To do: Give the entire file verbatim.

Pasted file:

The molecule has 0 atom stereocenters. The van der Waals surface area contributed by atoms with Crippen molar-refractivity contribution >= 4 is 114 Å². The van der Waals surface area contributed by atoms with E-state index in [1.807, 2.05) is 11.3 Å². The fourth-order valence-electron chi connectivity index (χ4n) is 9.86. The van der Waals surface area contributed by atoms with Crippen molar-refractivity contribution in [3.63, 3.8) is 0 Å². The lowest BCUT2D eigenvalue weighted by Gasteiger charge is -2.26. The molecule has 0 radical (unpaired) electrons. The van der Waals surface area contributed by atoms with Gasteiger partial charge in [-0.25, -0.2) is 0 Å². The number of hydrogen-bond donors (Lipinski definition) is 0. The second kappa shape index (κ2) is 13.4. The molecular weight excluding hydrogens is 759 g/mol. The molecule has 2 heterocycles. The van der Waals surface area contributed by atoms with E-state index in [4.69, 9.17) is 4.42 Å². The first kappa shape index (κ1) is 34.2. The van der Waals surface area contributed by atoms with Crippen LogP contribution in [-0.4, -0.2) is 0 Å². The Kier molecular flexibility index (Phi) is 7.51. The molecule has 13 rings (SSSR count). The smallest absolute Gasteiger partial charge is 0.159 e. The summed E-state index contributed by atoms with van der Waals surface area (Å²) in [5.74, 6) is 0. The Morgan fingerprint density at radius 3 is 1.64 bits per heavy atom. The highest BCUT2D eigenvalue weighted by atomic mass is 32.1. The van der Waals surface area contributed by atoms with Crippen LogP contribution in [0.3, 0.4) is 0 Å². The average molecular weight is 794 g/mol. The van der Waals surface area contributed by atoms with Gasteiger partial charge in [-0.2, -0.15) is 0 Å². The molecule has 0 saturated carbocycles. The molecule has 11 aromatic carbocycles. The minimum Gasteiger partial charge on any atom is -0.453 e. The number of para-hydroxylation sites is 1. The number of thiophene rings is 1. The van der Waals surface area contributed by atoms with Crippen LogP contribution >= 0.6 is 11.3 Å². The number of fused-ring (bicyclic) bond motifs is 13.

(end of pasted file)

The molecule has 0 atom stereocenters. The van der Waals surface area contributed by atoms with Crippen molar-refractivity contribution >= 4 is 114 Å². The van der Waals surface area contributed by atoms with E-state index in [1.807, 2.05) is 11.3 Å². The fourth-order valence-electron chi connectivity index (χ4n) is 9.86. The van der Waals surface area contributed by atoms with Crippen molar-refractivity contribution in [3.63, 3.8) is 0 Å². The lowest BCUT2D eigenvalue weighted by Gasteiger charge is -2.26. The molecule has 0 radical (unpaired) electrons. The van der Waals surface area contributed by atoms with Gasteiger partial charge in [-0.25, -0.2) is 0 Å². The number of hydrogen-bond donors (Lipinski definition) is 0. The second kappa shape index (κ2) is 13.4. The molecular weight excluding hydrogens is 759 g/mol. The molecule has 2 heterocycles. The van der Waals surface area contributed by atoms with E-state index in [4.69, 9.17) is 4.42 Å². The first kappa shape index (κ1) is 34.2. The van der Waals surface area contributed by atoms with Crippen LogP contribution in [-0.4, -0.2) is 0 Å². The Kier molecular flexibility index (Phi) is 7.51. The molecule has 13 rings (SSSR count). The smallest absolute Gasteiger partial charge is 0.159 e. The summed E-state index contributed by atoms with van der Waals surface area (Å²) in [5.74, 6) is 0. The Morgan fingerprint density at radius 3 is 1.64 bits per heavy atom. The highest BCUT2D eigenvalue weighted by atomic mass is 32.1. The van der Waals surface area contributed by atoms with Crippen LogP contribution in [0.3, 0.4) is 0 Å². The average molecular weight is 794 g/mol. The van der Waals surface area contributed by atoms with Gasteiger partial charge in [-0.2, -0.15) is 0 Å². The molecule has 0 saturated carbocycles. The molecule has 11 aromatic carbocycles. The minimum Gasteiger partial charge on any atom is -0.453 e. The number of para-hydroxylation sites is 1. The number of thiophene rings is 1. The van der Waals surface area contributed by atoms with Crippen LogP contribution >= 0.6 is 11.3 Å². The number of fused-ring (bicyclic) bond motifs is 13.